Hive's centralisation problem

in hive-122315 •  2 months ago 

Hive's ecosystem is intended to be decentralised, but is it really? Let's take a look.

Hive Flag, made by me

What is Hive?

Before we can determine if Hive is decentralised, we must first know what Hive is.

Hive is a delegated proof of stake blockchain which hard forked from Steem back in March 2020.

While Hive's blockchain protocol itself has some issues regarding potential for centralisation, they're well known and work is being done to fix this.

Well, if the blockchain is properly decentralised, what's the problem?

Hive also doubles as a social platform, and as such, has multiple front-ends for accessing it. The most popular of these are, in no particular order: PeakD, LeoFinance,, and Ecency.

That's already pretty small of a selection, but Hive is still rather small so it's currently not that big of a problem. There are other clients, such as Dapplr, that have been gaining popularity.

Let's do a quick audit of these four to determine their trustworthiness and independence from each-other.

First question: Is it open source? Being open source is an important trust factor as it allows for public auditing and allows the public to fork the project should the original developers become unfavourable or go rogue. Hive wouldn't exist if Steem wasn't open source.

PlatformOpen Source
Hive.blogYes (frontend, wallet)
EcencyStandalone clients are, web interface isn't (Desktop, Mobile)

Plus the two most popular authentication tools, Hivesigner and Keychain

AuthenticatorOpen Source
Hive KeychainYes

The situation here could be better, but let's move on to the next things.

Hive has multiple public nodes, these nodes are what clients use to access the network. Let's see where the 10, as of time of writing, public nodes are being hosted and who they get their TLS certificate from.

NodeRegionHostCertificate Authority
api.hive.blogUnited StatesOVHLet's Encrypt
api.openhive.networkPolandOVHLet's Encrypt
anyx.ioCanadaOVHLet's Encrypt
api.hivekings.comUnited StatesCONTABOLet's Encrypt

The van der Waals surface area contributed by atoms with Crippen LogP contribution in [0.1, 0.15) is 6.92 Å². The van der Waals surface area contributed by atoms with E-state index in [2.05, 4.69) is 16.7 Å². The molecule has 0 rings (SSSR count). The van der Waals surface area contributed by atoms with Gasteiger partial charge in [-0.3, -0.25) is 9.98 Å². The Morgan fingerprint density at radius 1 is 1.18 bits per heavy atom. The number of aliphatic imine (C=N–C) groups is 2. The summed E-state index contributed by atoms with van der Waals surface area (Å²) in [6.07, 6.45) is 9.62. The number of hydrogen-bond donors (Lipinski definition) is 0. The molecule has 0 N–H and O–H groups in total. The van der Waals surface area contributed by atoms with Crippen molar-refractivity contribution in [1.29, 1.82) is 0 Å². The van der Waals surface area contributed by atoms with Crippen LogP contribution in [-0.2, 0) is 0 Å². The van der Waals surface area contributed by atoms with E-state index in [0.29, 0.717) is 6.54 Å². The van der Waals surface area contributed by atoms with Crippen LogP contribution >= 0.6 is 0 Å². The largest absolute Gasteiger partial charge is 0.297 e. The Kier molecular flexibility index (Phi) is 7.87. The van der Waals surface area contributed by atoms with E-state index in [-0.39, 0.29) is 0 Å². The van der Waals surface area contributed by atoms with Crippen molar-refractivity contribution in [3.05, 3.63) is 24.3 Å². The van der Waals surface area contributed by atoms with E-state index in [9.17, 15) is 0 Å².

hived.privex.ioGermanyHetznerLet's Encrypt
rpc.ausbit.devFinlandHetznerServer was down when tested
api.pharesim.meGermanyHetznerLet's Encrypt
techcoderx.comFranceDediboxLet's Encrypt
rpc.esteem.appGermanyHetznerLet's Encrypt
hive.roelandp.nlFinlandHetznerLet's Encrypt

Based on this, I have to say that Hetzner and OVH have far too much potential leverage over the Hive network. The heavy reliance on Let's Encrypt also opens a secondary major attack vector that someone powerful could use in an attempt to shut down Hive.

The countries Hive's public nodes are hosted in are fairly spread out however.

As much as people like to talk about Hive being part of Web 3.0, I would argue it's far too dependent on the existing Web 2.0 to count as a Web 3.0 platform. However, it has potential to change this.

In order to Hive to qualify as a Web 3.0 platform by my standards, it would need to have a standalone client that can utilise the network without connecting to a single established Web 2.0 service. That means running an in-client node, all data being distributed peer to peer, et cetera. This would also make it near impossible to block in countries known for censorship like China, Russia, Pakistan, and India. The I2P Network would likely make a great choice for building on top of.

However... Hetzer, OVH , and Let's Encrypt are not the biggest problem here.

Let's do the same again, but this time with the web frontends and Hivesigner.

FrontendApparent Host

This is a major problem.

Why? Well first we need to know a bit about Cloudflare.

What is Cloudflare?

Cloudflare is a US-based company who markets their services as providing general security, content delivery, and distributed denial of service mitigation to websites.

They also provide a "free" plan that small websites can use.

However, the way their service acts goes far beyond what's needed to provide general security and DDoS mitigation, and content delivery can also be done in a better way as well.

First, this is how similar security services worked before Cloudflare came along:

  ╔══════════╗    ╔══════════╗    ╔════════╗
  ║          ║───────────────────>║        ║
  ║   Your   ║    ║ Security ║    ║ Remote ║
  ║ Computer ║    ║  Service ║    ║ Server ║
  ║          ║<───────────────────║        ║
  ╚══════════╝    ╚══════════╝    ╚════════╝

Your connection passes through the security service, it can see where connections are from and where they're going plus how many there are, but it can't see the contents of encrypted connections.

When you connect to a website over an encrypted connection, it's supposed to indicate that only you and the service you're talking to can read or modify the connection's contents.

However, Cloudflare breaks that trust model. This is what connections via Cloudflare look like.

  ╔══════════╗    ╔════════════╗    ╔════════╗
  ║          ║───>║            ║───>║        ║
  ║   Your   ║    ║ Cloudflare ║    ║ Remote ║